Branding is everything today, especially for me. As an advertising major, I can figure out what a brand’s goal is and what tactics they’re using to execute those goals. Being involved in advertising and the communications industry has helped me look beyond a brand’s strategies. I feel like I can’t be fooled by brands.
My major has also taught me that brands work somewhat like people because brands try to relate to consumers and create relationships with them. As with people, if someone is doing things you deem as unethical, toxic or problematic, you would ideally distance yourself from them. This is applicable to brands, even more so I think, because brands have the ultimate goal of profiting. Are you going to fund something problematic? Do you feel comfortable investing your money into unethical agendas?
Those questions led me to be very wary of the brands I support. I elaborated on this and shopping with a moral compass in a previous post. I compiled a list of controversial brands that you should consider avoiding on AirTable, a site where you can create spreadsheets online and share with others.
The brands I list are the ones I find to be controversial. Everyone is entitled to their own opinion. I’ll list why I find these brands to be problematic, my proof, whether or not I have bought from them and why, and anything else I think is relevant. I let you know whether or not I have supported them and will continue to do so. Some of these brands rectified their controversies and have gained my trust back for the time being. Brands are also capable of great things and that is something worth noting.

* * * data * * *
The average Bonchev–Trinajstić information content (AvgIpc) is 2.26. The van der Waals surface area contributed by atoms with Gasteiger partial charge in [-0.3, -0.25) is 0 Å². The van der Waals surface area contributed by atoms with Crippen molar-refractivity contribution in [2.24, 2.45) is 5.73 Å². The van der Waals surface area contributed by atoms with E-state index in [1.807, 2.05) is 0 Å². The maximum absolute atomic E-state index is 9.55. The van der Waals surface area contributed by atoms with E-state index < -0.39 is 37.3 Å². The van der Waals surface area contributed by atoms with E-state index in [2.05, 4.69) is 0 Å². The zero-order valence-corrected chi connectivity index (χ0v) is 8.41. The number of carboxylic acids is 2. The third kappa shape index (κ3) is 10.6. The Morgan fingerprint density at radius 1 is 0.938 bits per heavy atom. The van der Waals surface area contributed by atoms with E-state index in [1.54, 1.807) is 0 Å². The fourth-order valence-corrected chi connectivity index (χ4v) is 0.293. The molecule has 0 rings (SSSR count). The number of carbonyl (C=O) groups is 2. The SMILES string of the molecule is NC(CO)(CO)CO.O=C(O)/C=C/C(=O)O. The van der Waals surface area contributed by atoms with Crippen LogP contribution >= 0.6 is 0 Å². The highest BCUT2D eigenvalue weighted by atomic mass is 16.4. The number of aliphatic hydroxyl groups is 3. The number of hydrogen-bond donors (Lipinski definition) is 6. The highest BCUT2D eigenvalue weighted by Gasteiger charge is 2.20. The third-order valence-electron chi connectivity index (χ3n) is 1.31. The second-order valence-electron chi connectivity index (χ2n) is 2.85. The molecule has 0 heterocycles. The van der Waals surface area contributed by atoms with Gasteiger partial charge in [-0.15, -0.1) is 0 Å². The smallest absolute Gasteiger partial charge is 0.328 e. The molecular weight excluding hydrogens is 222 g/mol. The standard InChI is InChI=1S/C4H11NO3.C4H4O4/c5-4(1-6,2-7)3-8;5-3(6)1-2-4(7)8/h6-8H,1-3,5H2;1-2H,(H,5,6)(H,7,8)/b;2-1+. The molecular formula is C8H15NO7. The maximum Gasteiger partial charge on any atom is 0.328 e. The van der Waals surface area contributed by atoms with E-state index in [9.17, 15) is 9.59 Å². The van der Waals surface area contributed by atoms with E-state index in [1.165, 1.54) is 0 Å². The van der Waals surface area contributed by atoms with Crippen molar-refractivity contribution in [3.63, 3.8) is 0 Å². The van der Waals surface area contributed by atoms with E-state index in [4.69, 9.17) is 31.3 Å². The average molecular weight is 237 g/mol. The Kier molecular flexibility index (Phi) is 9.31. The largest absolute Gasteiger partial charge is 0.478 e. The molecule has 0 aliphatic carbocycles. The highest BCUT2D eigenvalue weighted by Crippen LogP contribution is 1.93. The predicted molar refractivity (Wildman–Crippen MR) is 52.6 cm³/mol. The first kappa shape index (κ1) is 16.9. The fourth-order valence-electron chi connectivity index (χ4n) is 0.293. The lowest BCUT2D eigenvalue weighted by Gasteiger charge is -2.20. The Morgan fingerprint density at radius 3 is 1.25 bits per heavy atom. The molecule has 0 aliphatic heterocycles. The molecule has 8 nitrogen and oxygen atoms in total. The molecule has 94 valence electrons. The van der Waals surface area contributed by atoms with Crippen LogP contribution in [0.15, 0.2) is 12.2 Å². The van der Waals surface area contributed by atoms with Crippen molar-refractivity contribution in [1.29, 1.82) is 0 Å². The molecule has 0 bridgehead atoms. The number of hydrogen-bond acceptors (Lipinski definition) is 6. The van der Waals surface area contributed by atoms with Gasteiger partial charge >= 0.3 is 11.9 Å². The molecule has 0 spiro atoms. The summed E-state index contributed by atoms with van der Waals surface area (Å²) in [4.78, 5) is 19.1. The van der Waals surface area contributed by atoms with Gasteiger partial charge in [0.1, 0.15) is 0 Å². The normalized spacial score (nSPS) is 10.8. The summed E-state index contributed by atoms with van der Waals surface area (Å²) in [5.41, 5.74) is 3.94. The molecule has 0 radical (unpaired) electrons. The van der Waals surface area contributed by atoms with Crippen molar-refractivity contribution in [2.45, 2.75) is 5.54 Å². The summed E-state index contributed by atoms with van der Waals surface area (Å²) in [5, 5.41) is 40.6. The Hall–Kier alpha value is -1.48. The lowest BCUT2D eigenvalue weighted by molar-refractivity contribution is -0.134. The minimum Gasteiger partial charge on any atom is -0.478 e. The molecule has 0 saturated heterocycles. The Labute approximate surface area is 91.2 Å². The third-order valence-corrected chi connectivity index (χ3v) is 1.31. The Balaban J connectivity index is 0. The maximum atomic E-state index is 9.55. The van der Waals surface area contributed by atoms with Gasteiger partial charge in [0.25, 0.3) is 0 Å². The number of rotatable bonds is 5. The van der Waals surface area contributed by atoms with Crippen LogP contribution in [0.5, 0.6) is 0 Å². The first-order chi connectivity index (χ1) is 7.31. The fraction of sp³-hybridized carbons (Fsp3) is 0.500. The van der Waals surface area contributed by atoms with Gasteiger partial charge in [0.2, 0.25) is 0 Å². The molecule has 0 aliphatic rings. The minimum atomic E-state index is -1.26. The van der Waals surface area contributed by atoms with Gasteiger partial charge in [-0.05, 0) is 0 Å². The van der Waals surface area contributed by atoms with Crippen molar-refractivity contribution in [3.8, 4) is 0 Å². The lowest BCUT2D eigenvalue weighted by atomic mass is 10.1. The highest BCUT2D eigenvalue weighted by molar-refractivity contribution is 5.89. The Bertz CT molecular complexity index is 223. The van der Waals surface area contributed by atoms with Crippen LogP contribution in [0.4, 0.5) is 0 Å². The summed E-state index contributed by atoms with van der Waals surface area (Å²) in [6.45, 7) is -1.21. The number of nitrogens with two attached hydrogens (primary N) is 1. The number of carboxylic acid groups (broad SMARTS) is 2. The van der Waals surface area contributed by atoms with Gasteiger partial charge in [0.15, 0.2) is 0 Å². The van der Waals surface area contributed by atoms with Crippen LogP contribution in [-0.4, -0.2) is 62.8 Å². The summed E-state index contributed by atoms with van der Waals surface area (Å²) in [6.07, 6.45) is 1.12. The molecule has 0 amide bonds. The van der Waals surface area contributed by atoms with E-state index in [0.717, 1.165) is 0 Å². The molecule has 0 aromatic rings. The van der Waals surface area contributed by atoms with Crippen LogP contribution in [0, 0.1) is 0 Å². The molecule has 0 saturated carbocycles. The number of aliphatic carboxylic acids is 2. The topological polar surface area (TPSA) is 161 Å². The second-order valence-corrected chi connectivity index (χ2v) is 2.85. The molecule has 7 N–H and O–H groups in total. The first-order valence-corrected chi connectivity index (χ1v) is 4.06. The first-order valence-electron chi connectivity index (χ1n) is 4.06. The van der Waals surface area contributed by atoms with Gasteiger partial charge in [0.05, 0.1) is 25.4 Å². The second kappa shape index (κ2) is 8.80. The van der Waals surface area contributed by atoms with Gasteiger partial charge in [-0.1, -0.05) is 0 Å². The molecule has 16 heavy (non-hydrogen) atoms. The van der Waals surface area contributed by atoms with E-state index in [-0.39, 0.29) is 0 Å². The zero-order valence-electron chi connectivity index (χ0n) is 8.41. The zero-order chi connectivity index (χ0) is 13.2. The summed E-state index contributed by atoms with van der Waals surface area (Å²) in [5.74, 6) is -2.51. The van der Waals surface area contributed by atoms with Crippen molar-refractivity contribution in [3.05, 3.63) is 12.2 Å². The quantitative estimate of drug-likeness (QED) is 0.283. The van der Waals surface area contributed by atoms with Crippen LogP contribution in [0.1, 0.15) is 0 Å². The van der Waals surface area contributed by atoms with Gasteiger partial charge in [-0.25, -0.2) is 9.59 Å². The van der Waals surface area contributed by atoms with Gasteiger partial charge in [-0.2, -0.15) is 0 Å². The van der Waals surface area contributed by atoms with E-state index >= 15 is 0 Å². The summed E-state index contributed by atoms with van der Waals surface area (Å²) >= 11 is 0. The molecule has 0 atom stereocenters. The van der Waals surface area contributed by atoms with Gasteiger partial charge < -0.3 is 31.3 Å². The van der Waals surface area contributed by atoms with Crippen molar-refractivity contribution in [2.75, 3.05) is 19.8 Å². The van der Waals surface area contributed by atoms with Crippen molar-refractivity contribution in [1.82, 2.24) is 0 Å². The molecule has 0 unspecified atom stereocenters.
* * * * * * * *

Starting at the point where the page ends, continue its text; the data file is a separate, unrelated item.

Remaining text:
If you have any controversial brands to add to this list, not just makeup, let me know! Comment on this post or on any of my social media pages: Instagram Twitter Facebook. This list will automatically update itself as I add more content to it, so look for this in my Makeup Talk section on my blog or pinned as a top post on my Facebook and Twitter pages. If I ever unpin these posts from Twitter and Facebook, I can always tweet you a link or you can search “controversial brands” on my blog.
Click on the box of a specific brand for all the important to show. If you feel like voting with your dollars isn’t enough, consider contacting these companies. Call them, email them and send them letters. We have to let them know what’s wrong with their actions. If enough people care and contact companies, there will be change. We have the power! Trust me, it may sound cheesy, but if we’re able to voice our opinions to brands, we will garner the confidence to voice out our opinions for bigger causes. We live in a capitalistic society, but we’re not obligated to uphold it or deal with its consequences.
My friend Rachel (she’s a blogger, too! Click her name for her blog link!) inspired me to start contacting brands. I will email them and post a transcript here on the blog. Don’t say quiet. Vote with your wallets!
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